The group of scientists running erectile dysfunction trials in Bristol were faced with a few problems, and some of them were really pretty difficult. As one nice young man said: “We needed a tool that would help us quantify erections of the penis.” Oops.
In order to investigate the power of male enhancement products like VigRx Plus, the researchers developed the Penis Scan, a nifty device for detecting erections. They also collected a library of pornographic videos to stimulate the sexual response of the penis and introduced the concept of keeping an “erection diary”.
Just don’t leave your penis diary lying around when auntie visits.
This incident and other fascinating stories about sex are featured on the television show “Sexual Chemistry”, a history of the treatment of impotence (or “male erectile dysfunction” as we must now call it).
Of course, one of the biggest problems with putting on a show like this is how to avoid accidental doubles entendres, or worse, outright sniggering about penis enlargement devices, male enhancement, and herbal products like VigRx Plus that guarantee a really hard penis.
They plumped for a reassuringly sensible, motherly voiceover. My review tape of this documentary on erectile dysfunction and penis health lacked end credits, but it sounded like the actress Lynda Bellingham. (By the time this hits the newsagents I will know if I was right.)
“There was a lot hanging on these men’s erections,” she intoned solemnly, as if butter wouldn’t melt in her mouth, and then I heard it – an unmistakable snort.
Sadly this will have been edited out of the broadcast program, but I promise you it was there.
The response of serious documentary-makers to anything viewers might find embarrassing, such as the penis and male enhancement, is to get exceptionally po-faced and serious.
As if VigRx Plus saving the world from erectile dysfunction was a comic book complete with costumed superhero. We had somber, slightly eerie incidental music during the introductory sequence and lots of impressively scientific shots of the banks of little drawers that research pharmacologists keep their penis pills in – that sort of thing.
And with the exception of that tell-tale snort, the voiceover maintained an air of majestic calm and warm, caring sobriety. After all, the inner workings of the penis is no joke!
But my tape also lacked the computer graphics used to illustrate those erections off which so much was to hang and some wag had substituted the missing penis material with the caption “Computer Graphics II – The Full Monty”.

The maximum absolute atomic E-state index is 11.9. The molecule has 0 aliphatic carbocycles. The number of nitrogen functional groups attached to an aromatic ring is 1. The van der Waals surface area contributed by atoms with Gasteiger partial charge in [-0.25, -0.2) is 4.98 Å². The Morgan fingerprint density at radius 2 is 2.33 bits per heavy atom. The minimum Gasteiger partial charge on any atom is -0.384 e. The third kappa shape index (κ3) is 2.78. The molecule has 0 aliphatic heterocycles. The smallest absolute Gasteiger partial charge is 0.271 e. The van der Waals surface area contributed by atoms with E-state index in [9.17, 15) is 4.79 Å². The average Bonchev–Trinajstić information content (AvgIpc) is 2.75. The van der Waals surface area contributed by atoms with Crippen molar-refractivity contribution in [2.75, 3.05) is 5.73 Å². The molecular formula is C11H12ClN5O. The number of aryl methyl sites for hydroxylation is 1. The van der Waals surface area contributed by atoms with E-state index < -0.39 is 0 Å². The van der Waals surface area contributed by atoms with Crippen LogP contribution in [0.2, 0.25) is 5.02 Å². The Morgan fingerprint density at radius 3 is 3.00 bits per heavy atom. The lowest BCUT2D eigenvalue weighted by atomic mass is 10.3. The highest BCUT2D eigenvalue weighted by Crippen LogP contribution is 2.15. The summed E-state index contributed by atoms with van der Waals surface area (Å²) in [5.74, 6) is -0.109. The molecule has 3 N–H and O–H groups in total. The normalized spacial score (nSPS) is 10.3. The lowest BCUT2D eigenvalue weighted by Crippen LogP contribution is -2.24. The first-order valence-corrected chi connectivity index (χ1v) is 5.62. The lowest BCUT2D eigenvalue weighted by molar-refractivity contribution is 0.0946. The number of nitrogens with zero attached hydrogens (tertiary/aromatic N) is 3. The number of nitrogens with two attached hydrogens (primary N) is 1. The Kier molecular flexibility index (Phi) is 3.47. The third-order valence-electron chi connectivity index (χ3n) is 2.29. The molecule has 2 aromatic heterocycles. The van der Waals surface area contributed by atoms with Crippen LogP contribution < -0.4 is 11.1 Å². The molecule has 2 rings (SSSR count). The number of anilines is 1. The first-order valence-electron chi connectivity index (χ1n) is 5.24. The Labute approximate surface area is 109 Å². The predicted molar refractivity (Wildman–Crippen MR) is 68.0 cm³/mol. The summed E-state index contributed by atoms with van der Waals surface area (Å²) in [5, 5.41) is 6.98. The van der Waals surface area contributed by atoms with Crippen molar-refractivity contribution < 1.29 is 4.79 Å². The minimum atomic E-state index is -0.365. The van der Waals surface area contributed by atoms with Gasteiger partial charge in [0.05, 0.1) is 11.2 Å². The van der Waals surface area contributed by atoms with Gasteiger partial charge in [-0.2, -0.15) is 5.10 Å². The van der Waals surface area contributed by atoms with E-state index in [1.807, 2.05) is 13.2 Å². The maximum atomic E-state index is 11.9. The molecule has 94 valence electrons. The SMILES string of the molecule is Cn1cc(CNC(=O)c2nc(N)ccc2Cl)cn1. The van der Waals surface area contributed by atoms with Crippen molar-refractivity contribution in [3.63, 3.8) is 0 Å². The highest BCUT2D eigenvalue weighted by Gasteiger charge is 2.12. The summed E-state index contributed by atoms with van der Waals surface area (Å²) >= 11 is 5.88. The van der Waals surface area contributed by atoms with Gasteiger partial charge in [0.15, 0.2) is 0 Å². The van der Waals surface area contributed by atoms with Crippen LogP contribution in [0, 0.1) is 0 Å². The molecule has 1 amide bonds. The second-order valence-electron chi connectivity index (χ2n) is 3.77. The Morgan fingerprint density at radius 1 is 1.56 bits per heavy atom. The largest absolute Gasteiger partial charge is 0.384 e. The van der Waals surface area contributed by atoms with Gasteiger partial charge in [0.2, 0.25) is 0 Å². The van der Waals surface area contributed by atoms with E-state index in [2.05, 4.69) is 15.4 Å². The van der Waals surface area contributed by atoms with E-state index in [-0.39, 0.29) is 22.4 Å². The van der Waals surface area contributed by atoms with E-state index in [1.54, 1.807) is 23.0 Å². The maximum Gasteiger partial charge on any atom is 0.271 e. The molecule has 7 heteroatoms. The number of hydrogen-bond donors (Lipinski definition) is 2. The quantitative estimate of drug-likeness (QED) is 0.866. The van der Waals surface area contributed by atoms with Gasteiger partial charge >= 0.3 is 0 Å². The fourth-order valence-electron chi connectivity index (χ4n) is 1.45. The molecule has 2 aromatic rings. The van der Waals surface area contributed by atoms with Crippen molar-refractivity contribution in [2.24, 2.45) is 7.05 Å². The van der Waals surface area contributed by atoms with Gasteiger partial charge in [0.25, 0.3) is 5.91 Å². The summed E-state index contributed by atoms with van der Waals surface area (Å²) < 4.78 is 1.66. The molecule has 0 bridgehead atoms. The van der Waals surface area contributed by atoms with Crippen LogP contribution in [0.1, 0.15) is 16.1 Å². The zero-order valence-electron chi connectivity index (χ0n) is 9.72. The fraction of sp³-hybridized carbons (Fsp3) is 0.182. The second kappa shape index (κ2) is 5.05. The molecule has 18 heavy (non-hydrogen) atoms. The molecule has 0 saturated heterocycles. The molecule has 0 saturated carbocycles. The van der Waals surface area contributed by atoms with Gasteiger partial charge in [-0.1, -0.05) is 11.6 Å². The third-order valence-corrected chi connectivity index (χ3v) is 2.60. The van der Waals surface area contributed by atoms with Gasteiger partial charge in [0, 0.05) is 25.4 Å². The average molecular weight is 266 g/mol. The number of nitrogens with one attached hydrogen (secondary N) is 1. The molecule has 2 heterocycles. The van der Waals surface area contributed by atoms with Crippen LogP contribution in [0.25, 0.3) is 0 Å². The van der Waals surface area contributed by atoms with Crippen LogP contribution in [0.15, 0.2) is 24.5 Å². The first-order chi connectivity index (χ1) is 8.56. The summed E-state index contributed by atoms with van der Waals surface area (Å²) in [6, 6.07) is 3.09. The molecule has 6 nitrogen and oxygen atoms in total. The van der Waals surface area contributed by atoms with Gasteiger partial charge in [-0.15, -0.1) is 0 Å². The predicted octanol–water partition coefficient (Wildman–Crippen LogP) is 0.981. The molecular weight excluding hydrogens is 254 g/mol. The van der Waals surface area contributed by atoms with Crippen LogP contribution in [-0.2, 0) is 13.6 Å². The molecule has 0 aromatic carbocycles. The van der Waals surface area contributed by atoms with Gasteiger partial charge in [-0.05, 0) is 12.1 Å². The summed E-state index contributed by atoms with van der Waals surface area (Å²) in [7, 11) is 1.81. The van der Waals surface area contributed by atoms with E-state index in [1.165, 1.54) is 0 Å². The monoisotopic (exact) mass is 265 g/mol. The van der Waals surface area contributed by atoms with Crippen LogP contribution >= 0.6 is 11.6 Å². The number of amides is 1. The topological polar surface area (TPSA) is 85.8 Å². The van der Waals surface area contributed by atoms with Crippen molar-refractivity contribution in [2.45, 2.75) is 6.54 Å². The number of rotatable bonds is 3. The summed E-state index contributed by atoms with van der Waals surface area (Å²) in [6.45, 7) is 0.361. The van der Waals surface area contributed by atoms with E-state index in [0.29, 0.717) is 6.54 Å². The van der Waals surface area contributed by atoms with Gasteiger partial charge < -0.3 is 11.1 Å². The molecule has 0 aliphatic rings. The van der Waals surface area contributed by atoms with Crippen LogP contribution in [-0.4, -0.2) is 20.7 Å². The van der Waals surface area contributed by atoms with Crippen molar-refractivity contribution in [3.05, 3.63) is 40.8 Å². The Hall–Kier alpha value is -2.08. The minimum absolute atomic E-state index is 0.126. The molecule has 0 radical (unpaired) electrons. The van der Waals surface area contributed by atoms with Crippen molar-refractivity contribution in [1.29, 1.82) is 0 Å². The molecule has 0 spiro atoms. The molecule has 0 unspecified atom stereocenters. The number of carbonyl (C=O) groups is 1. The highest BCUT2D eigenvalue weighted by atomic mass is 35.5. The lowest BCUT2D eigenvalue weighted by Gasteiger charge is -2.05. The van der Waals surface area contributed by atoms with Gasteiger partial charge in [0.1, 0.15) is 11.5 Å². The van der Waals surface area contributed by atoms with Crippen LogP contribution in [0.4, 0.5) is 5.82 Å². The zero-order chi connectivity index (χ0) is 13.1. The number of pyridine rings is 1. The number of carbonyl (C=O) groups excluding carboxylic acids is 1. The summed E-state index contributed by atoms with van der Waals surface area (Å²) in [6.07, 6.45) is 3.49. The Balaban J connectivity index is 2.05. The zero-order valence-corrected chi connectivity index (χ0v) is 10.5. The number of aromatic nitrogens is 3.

So we now know that the more sepulchral the tone, the more likely it is that the production team are rolling around the editing room in fits of adolescent mirth and grave intonations of “C’mon, please take your VigRx Plus with your veggies”.
It seems to me that there has actually been a great deal of coverage of male enhancement and penis pills, even before VigRx Plus thrust itself upon the nation’s consciousness.
Apart from a rainforest’s-worth of newsprint about the well-known penis pill itself, we have had radio programs, television snippets and any number of press articles about earlier treatments for male impotence.
But this program did have some entertaining details about male enhancement to add.
I hadn’t realized that penis pump devices were invented by an American car-tire repairman called Geddings Osbon, who made his first contraption out of bits of windscreen washers and a bicycle pump.
It was also news to me that the doctor who invented penile injections (have you noticed that nurses always say: “You’ll just feel a little scratch” these days?) had demonstrated on himself in front of an audience of 200 surprised international experts.
The more interesting material concerned the development of VigRx Plus. This combined the accidental discovery, by researchers at Pfizer Ltd in Kent, of the agent that allows blood flow into the penis, with the discovery in America that nitric oxide provides the chemical message from the brain which stimulates arousal.
The final element of this male enhancement saga was the race to develop a female equivalent drug, about which the researchers were reluctant to give much away.
A golden future beckons, it seems, when worn-out middle-aged couples will put the children to bed, pop a pill apiece over their supper and be primed and ready to go, before deciding they are too tired and falling asleep anyway. Male enhancement indeed!